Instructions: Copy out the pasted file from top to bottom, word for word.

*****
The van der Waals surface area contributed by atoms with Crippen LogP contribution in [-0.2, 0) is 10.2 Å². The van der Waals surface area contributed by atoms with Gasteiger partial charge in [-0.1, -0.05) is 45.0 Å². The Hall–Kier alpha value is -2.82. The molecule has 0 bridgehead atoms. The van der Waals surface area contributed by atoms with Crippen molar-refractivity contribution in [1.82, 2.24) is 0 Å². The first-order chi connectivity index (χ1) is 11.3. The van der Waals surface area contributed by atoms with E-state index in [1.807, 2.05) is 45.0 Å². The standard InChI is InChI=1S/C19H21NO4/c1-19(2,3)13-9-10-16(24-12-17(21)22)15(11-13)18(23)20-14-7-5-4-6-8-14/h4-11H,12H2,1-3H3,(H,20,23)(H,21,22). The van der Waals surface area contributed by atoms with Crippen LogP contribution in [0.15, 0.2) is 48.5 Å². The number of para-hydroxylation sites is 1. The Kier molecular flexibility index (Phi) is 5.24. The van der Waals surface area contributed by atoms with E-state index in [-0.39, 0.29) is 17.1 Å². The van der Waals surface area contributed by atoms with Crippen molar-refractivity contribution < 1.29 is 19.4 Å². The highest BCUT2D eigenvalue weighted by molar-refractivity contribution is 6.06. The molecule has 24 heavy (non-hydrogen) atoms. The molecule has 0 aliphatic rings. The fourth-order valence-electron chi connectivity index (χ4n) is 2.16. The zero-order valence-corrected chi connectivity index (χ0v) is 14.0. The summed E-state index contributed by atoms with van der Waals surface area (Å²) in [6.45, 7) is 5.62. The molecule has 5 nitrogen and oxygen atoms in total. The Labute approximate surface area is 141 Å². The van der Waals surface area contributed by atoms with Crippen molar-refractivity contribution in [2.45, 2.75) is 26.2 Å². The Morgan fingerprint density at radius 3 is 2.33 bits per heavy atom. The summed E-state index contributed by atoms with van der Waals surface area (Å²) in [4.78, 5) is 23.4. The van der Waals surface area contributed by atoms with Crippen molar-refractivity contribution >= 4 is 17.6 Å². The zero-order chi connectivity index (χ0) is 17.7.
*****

The van der Waals surface area contributed by atoms with Crippen LogP contribution in [-0.2, 0) is 10.2 Å². The van der Waals surface area contributed by atoms with Gasteiger partial charge in [-0.1, -0.05) is 45.0 Å². The Hall–Kier alpha value is -2.82. The molecule has 0 bridgehead atoms. The van der Waals surface area contributed by atoms with Crippen molar-refractivity contribution in [1.82, 2.24) is 0 Å². The first-order chi connectivity index (χ1) is 11.3. The van der Waals surface area contributed by atoms with E-state index in [1.807, 2.05) is 45.0 Å². The standard InChI is InChI=1S/C19H21NO4/c1-19(2,3)13-9-10-16(24-12-17(21)22)15(11-13)18(23)20-14-7-5-4-6-8-14/h4-11H,12H2,1-3H3,(H,20,23)(H,21,22). The van der Waals surface area contributed by atoms with Crippen LogP contribution in [0.15, 0.2) is 48.5 Å². The number of para-hydroxylation sites is 1. The Kier molecular flexibility index (Phi) is 5.24. The van der Waals surface area contributed by atoms with E-state index in [-0.39, 0.29) is 17.1 Å². The van der Waals surface area contributed by atoms with Crippen molar-refractivity contribution < 1.29 is 19.4 Å². The highest BCUT2D eigenvalue weighted by molar-refractivity contribution is 6.06. The molecule has 24 heavy (non-hydrogen) atoms. The molecule has 0 aliphatic rings. The fourth-order valence-electron chi connectivity index (χ4n) is 2.16. The zero-order valence-corrected chi connectivity index (χ0v) is 14.0. The summed E-state index contributed by atoms with van der Waals surface area (Å²) in [6.45, 7) is 5.62. The molecule has 5 nitrogen and oxygen atoms in total. The Labute approximate surface area is 141 Å². The van der Waals surface area contributed by atoms with Crippen molar-refractivity contribution in [2.45, 2.75) is 26.2 Å². The Morgan fingerprint density at radius 3 is 2.33 bits per heavy atom. The summed E-state index contributed by atoms with van der Waals surface area (Å²) in [4.78, 5) is 23.4. The van der Waals surface area contributed by atoms with Crippen molar-refractivity contribution >= 4 is 17.6 Å². The zero-order chi connectivity index (χ0) is 17.7.